1x Vitis vinifera 'boskoop glory' (Red Grapevine)
1x Vitis vinifera 'Vroege van der Laan' (White Grapevine)
Both stand 40 cm tall excluding the container.
We are pleased to be able to offer this twin pack of grapevines for sale, we have selected two wonderful, well established varieties of vines;
'Boskoop Glory' a great cropper, suitable for making wine or a good dessert grape for eating.
'Vroege van der Laan' anther well established favourite, good cold tolerence and produces wonderful dessert grapes.
These two vines are the same size and age. Grapevines love a sunny, south facing position. They can be planted into containers or in the ground. They have simple pruning requirements; just once in the winter when dormant. This helps to keep the plant in good shape and also helps with fruiting.They will put on lots of growth in summer so give them plenty of space on a fence or over a pergola, they have lovely autumn colour foliage.
This pair of vines would also make a great present or gift. We include a care note with each order. If you would like to grow you vines in a pot we can highly recommend http://www.vasotoscano.com/ for fabulous frostproof terracotta pots.
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General Open Close
Grapevines will grow very well in the UK given the right variety planted in the right location and will grow very happily in most soils proving there is good drainage and its planted in a sunny position. They can be planted into the ground (indoors or out) or into a planter or container. Often grapevines are planted so their roots are outside into the ground; with the vine growing into a greenhouse or conservatory to help ripen the fruit earlier.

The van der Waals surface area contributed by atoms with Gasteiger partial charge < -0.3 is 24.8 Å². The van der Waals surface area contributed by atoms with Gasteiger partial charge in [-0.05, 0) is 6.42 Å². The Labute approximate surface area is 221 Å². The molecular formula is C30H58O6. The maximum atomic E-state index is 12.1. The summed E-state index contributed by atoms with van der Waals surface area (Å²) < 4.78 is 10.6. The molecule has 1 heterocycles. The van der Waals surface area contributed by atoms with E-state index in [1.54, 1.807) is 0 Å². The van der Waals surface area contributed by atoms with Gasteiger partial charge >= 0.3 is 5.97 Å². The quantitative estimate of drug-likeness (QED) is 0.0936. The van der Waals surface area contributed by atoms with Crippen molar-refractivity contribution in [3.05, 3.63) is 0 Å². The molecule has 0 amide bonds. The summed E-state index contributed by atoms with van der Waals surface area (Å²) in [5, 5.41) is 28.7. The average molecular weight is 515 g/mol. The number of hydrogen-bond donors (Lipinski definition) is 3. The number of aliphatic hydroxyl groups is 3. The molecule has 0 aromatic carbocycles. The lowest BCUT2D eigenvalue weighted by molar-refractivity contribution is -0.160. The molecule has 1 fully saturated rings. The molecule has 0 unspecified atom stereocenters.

If the vine is going into a container, use John Innes No3 as a planting medium. Planting into the ground means there is potentially less watering to do than when a plant is in a planter.
Feeding Open Close
If you are growing specially for the fruit, its best to remove the flowers for the first 2 years, this will help concentrate all the plant’s energy into growth. Feed with a high potash feed in the growing season such as tomato feed (Tomorite)
Situation Open Close
Vines are best planted near to a pergola type structure so they can scramble over that and the fruit can hang down or, they can also be planted against a wall (south facing), they will need a structure to cling to.
Plant at least 9cm away from the bottom of the supporting structure and lean the new vine against the support, gently tie in the plant shoots to the support.
Once the vine starts to put its roots out the top growth will start to twine around its support and will only need tying in occasionally to help it find the right direction.
If planted indoors, do not heat the greenhouse and ventilate freely until early spring, as dessert grapes need a period of dormancy. Place potted vines outdoors in winter to get sufficient cold.
Watering Open Close
Water new plants well, and continue to do so in long dry spells, especially plants in containers; they will need watering once a day in summer if it’s warm and dry. For plants in the ground it’s a good idea to mulch around the base of the plant to help keep the moisture in, use bark or gravel (not manure), this also helps with keeping the weeds at bay!
Pruning Open Close
The main pruning time is early winter (late November - December). Training and pinching out of new shoots, as well as fruit thinning, takes place in spring and summer. The Royal Horticultural Society provides a useful pruning guide online if further information is need.
If it is purely for decorative purposes then cutting the stems back in winter is a more than adequate way of maintaining your vine.
Pest and Diseases Open Close
The vines can be prone to powdery mildew and other common greenhouse pests such as red spider mite or scale insect. These can be treated with organic remedies or proprietary pesticides and fungicides or biological controls (for pests).
The best prevention is to keep well watered in the growing season and to ventilate the greenhouse/conservatory well.